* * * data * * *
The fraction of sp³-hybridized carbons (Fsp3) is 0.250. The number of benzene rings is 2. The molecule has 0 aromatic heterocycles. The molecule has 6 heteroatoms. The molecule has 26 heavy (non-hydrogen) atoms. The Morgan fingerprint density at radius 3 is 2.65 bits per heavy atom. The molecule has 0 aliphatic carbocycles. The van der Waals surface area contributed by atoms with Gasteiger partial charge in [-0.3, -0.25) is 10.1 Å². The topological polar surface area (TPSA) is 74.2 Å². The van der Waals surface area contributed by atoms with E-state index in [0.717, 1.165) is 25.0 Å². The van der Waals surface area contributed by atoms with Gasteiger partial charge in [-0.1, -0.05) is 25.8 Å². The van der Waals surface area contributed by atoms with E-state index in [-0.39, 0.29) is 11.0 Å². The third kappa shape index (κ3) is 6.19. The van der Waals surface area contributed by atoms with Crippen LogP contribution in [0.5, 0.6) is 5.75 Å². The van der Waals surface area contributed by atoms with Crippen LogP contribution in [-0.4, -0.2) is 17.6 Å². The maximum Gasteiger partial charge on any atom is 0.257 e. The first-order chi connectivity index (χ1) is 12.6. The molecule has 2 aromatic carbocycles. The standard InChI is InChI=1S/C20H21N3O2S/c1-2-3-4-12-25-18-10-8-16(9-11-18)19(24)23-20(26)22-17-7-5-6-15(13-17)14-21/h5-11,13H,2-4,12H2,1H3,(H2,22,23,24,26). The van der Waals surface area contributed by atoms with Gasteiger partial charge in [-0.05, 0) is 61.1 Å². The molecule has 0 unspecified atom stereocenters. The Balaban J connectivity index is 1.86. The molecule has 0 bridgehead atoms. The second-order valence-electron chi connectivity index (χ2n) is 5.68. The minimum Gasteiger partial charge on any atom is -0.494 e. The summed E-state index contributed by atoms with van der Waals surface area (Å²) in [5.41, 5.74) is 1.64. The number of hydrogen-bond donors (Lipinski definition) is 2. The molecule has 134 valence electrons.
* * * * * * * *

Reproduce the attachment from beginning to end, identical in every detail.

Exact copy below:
The fraction of sp³-hybridized carbons (Fsp3) is 0.250. The number of benzene rings is 2. The molecule has 0 aromatic heterocycles. The molecule has 6 heteroatoms. The molecule has 26 heavy (non-hydrogen) atoms. The Morgan fingerprint density at radius 3 is 2.65 bits per heavy atom. The molecule has 0 aliphatic carbocycles. The van der Waals surface area contributed by atoms with Gasteiger partial charge in [-0.3, -0.25) is 10.1 Å². The topological polar surface area (TPSA) is 74.2 Å². The van der Waals surface area contributed by atoms with E-state index in [0.717, 1.165) is 25.0 Å². The van der Waals surface area contributed by atoms with Gasteiger partial charge in [-0.1, -0.05) is 25.8 Å². The van der Waals surface area contributed by atoms with E-state index in [-0.39, 0.29) is 11.0 Å². The third kappa shape index (κ3) is 6.19. The van der Waals surface area contributed by atoms with Crippen LogP contribution in [0.5, 0.6) is 5.75 Å². The van der Waals surface area contributed by atoms with Crippen LogP contribution in [-0.4, -0.2) is 17.6 Å². The maximum Gasteiger partial charge on any atom is 0.257 e. The first-order chi connectivity index (χ1) is 12.6. The molecule has 2 aromatic carbocycles. The standard InChI is InChI=1S/C20H21N3O2S/c1-2-3-4-12-25-18-10-8-16(9-11-18)19(24)23-20(26)22-17-7-5-6-15(13-17)14-21/h5-11,13H,2-4,12H2,1H3,(H2,22,23,24,26). The van der Waals surface area contributed by atoms with Gasteiger partial charge in [-0.05, 0) is 61.1 Å². The molecule has 0 unspecified atom stereocenters. The Balaban J connectivity index is 1.86. The molecule has 0 bridgehead atoms. The second-order valence-electron chi connectivity index (χ2n) is 5.68. The minimum Gasteiger partial charge on any atom is -0.494 e. The summed E-state index contributed by atoms with van der Waals surface area (Å²) in [5.41, 5.74) is 1.64. The number of hydrogen-bond donors (Lipinski definition) is 2. The molecule has 134 valence electrons.